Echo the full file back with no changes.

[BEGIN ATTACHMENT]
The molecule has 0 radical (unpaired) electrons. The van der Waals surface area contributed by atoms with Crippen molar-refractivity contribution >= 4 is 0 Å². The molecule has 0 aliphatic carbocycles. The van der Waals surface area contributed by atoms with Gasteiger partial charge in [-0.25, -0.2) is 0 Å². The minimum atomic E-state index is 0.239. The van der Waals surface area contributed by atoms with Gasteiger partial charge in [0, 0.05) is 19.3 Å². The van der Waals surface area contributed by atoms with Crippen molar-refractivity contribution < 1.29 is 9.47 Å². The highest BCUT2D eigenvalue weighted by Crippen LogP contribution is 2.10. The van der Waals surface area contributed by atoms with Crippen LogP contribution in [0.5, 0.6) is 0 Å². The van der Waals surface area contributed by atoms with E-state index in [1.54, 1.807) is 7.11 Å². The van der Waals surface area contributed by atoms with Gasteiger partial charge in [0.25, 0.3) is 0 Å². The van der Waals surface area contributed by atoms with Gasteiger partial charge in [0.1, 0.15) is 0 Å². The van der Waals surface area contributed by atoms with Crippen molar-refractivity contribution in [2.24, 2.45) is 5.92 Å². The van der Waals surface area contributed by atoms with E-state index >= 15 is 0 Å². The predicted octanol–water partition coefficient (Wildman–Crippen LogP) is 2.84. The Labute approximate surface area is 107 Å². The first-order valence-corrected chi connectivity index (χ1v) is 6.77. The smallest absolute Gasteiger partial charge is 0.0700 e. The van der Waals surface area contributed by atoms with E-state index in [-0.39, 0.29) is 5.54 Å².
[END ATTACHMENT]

The molecule has 0 radical (unpaired) electrons. The van der Waals surface area contributed by atoms with Crippen molar-refractivity contribution >= 4 is 0 Å². The molecule has 0 aliphatic carbocycles. The van der Waals surface area contributed by atoms with Gasteiger partial charge in [-0.25, -0.2) is 0 Å². The minimum atomic E-state index is 0.239. The van der Waals surface area contributed by atoms with Gasteiger partial charge in [0, 0.05) is 19.3 Å². The van der Waals surface area contributed by atoms with Crippen molar-refractivity contribution < 1.29 is 9.47 Å². The highest BCUT2D eigenvalue weighted by Crippen LogP contribution is 2.10. The van der Waals surface area contributed by atoms with Crippen LogP contribution in [0.5, 0.6) is 0 Å². The van der Waals surface area contributed by atoms with E-state index in [1.54, 1.807) is 7.11 Å². The van der Waals surface area contributed by atoms with Gasteiger partial charge in [0.25, 0.3) is 0 Å². The van der Waals surface area contributed by atoms with Gasteiger partial charge in [0.1, 0.15) is 0 Å². The van der Waals surface area contributed by atoms with Crippen molar-refractivity contribution in [2.24, 2.45) is 5.92 Å². The van der Waals surface area contributed by atoms with E-state index >= 15 is 0 Å². The predicted octanol–water partition coefficient (Wildman–Crippen LogP) is 2.84. The Labute approximate surface area is 107 Å². The first-order valence-corrected chi connectivity index (χ1v) is 6.77. The smallest absolute Gasteiger partial charge is 0.0700 e. The van der Waals surface area contributed by atoms with E-state index in [-0.39, 0.29) is 5.54 Å².